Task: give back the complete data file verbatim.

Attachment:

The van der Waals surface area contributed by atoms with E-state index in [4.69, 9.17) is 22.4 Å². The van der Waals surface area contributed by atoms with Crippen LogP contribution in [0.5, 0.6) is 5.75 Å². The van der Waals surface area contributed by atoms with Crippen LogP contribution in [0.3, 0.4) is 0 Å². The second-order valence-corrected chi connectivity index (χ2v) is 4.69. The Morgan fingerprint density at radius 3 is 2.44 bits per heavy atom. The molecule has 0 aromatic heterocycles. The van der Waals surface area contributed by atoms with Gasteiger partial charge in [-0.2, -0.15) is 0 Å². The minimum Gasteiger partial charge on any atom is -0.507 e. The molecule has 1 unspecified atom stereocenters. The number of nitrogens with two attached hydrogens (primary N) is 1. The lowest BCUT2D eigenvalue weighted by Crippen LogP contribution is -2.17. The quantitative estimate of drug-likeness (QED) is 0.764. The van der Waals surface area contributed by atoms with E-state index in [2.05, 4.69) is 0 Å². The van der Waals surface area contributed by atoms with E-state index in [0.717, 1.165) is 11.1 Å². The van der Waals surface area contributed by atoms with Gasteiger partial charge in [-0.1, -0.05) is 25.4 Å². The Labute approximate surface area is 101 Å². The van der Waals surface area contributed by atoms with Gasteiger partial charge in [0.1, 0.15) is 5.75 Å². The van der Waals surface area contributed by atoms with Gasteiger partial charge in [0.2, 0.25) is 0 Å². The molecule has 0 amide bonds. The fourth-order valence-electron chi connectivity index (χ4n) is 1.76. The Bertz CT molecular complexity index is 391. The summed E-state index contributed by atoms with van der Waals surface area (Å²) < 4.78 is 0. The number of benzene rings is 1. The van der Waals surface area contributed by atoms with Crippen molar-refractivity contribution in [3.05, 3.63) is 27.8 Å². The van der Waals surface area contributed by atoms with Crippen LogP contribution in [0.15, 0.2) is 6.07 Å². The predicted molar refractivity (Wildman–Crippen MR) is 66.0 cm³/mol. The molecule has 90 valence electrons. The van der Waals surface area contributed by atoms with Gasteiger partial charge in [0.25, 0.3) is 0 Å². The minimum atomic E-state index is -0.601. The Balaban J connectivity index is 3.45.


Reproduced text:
The van der Waals surface area contributed by atoms with E-state index in [4.69, 9.17) is 22.4 Å². The van der Waals surface area contributed by atoms with Crippen LogP contribution in [0.5, 0.6) is 5.75 Å². The van der Waals surface area contributed by atoms with Crippen LogP contribution in [0.3, 0.4) is 0 Å². The second-order valence-corrected chi connectivity index (χ2v) is 4.69. The Morgan fingerprint density at radius 3 is 2.44 bits per heavy atom. The molecule has 0 aromatic heterocycles. The van der Waals surface area contributed by atoms with Gasteiger partial charge in [-0.2, -0.15) is 0 Å². The minimum Gasteiger partial charge on any atom is -0.507 e. The molecule has 1 unspecified atom stereocenters. The number of nitrogens with two attached hydrogens (primary N) is 1. The lowest BCUT2D eigenvalue weighted by Crippen LogP contribution is -2.17. The quantitative estimate of drug-likeness (QED) is 0.764. The van der Waals surface area contributed by atoms with E-state index in [2.05, 4.69) is 0 Å². The van der Waals surface area contributed by atoms with E-state index in [0.717, 1.165) is 11.1 Å². The van der Waals surface area contributed by atoms with Gasteiger partial charge in [-0.1, -0.05) is 25.4 Å². The Labute approximate surface area is 101 Å². The van der Waals surface area contributed by atoms with Gasteiger partial charge in [0.1, 0.15) is 5.75 Å². The van der Waals surface area contributed by atoms with Gasteiger partial charge in [0.2, 0.25) is 0 Å². The molecule has 0 amide bonds. The fourth-order valence-electron chi connectivity index (χ4n) is 1.76. The Bertz CT molecular complexity index is 391. The summed E-state index contributed by atoms with van der Waals surface area (Å²) < 4.78 is 0. The number of benzene rings is 1. The van der Waals surface area contributed by atoms with Crippen molar-refractivity contribution in [3.05, 3.63) is 27.8 Å². The van der Waals surface area contributed by atoms with Crippen LogP contribution in [0.15, 0.2) is 6.07 Å². The predicted molar refractivity (Wildman–Crippen MR) is 66.0 cm³/mol. The molecule has 90 valence electrons. The van der Waals surface area contributed by atoms with Gasteiger partial charge in [0.25, 0.3) is 0 Å². The minimum atomic E-state index is -0.601. The Balaban J connectivity index is 3.45.